Supreme Court Blocks Voter ID in Wisconsin

'While there is zero evidence of voter fraud, Wisconsin's voter ID law would have risked disenfranchising hundreds of thousands of registered voters if it were allowed to take effect.'

Supreme Court Blocks Voter ID in Wisconsin

The U.S. Supreme Court handed down a decision Thursday night blocking Wisconsin's voter I.D. law, reversing the decision of the seventh circuit court of appeals, and allowing the November election to go forward without onerous new restrictions on voting rights.

The decision removes an enormous obstacle to voting for an estimated 300,000 Wisconsin voters who lack the necessary ID required by one of the most onerous voter ID laws in the nation.

"The application to vacate the September 12, 2014 order of the United States Court of Appeals for the Seventh Circuit presented to Justice Kagan and by her referred to the Court is granted and the Seventh Circuit's stay of the district court's permanent injunction is vacated," the opinion states.

Groups challenging the voter ID law had appealed to Justice Elena Kagan to block the law.

"Permitting this law to go into effect so close to the election is fueling voter confusion and election chaos in Wisconsin," the ACLU's Dale Ho wrote, "particularly for the many voters who have already cast their ballots. Voters deserve a fair shake, and this last-minute disruption changes the rules of the game in an election that is already underway, and risks locking out thousands of voters. The stakes are extremely high."

Justices Scalia, Alito, and Thomas joined a dissent, writing that the Court could not vacate a stay unless a lower court "clearly and demonstrably erred" in the application of "accepted standards." Still, the dissenting justices acknowledged, "there is a colorable basis for the Court's decision due to the proximity of the upcoming general election." And, the dissent conceded, "it is particularly troubling" that absentee ballots had been cast "without any notation that proof of photo identification must be submitted."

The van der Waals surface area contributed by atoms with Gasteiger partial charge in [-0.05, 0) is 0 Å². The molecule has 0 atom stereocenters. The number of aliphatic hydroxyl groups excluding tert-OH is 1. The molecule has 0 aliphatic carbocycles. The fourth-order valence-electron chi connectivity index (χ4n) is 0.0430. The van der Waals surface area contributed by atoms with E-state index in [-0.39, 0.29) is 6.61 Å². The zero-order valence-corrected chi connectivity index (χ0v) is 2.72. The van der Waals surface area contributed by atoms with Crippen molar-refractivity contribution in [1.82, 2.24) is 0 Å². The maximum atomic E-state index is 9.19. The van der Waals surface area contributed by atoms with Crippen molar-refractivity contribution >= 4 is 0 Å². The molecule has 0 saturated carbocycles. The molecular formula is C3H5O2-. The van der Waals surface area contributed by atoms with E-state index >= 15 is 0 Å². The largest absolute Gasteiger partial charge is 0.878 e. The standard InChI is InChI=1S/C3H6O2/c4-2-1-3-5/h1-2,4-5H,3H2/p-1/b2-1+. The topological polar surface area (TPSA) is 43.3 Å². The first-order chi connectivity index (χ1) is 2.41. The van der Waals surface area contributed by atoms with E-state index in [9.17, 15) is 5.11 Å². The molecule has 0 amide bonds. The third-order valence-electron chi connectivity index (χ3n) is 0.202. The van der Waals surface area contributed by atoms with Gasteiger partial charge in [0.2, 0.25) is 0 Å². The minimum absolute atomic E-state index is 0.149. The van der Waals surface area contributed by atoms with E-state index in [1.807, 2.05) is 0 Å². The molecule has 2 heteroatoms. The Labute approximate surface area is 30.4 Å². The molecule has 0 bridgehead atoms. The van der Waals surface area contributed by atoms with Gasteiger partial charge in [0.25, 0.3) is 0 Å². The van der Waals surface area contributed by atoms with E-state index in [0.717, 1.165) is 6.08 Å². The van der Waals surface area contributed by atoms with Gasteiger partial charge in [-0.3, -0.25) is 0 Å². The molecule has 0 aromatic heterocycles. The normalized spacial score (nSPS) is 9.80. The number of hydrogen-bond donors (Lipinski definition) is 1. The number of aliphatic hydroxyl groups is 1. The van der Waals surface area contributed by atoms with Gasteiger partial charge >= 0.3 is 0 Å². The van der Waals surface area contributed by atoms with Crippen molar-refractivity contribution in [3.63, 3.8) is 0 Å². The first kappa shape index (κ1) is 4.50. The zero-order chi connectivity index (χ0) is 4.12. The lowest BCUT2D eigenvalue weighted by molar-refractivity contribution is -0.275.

Before the Supreme Court's decision, the state had planned to discard absentee ballots without counting them if absentee voters did not produce photo ID after the fact.

Wisconsin's voter ID law was "one of the strictest in the nation," the appeal to the Supreme Court noted. Yet not a single instance of in-person voter fraud, which voter ID is intended to deter, has been charged in Wisconsin.

The seventh circuit's ruling, putting voter ID back into effect at the last minute "virtually guaranteed chaos at the polls and irreparable disenfranchisement of many thousands of registered Wisconsin voters," the appeal noted.

"On the other side of the ledger, the State made no factual showing at trial--and the panel made no mention--of any harm to the State from postponing implementation of the new voter ID law until after the election. The panel's decision thus is "guarding against a problem"--in-person voter fraud--that Wisconsin 'does not have and has never had.' "

"While there is zero evidence of voter fraud, Wisconsin's voter ID law would have risked disenfranchising hundreds of thousands of registered voters if it were allowed to take effect," said Katherine Culliton-Gonzalez, senior attorney for the Advancement Project, one of the groups that filed the petition for an emergency stay. "The Supreme Court was absolutely correct in refusing to fast-track restricting access to the ballot in the upcoming election. Voting is the one time when we are all equal. Whether you're young or old, rich or poor, Black, White, Latino, Asian or Native American - when we vote, we all have the same say. But this is not the end of the fight. We will keep working to ensure that this law is permanently enjoined, so that all voters can continue to have a voice in our democracy."

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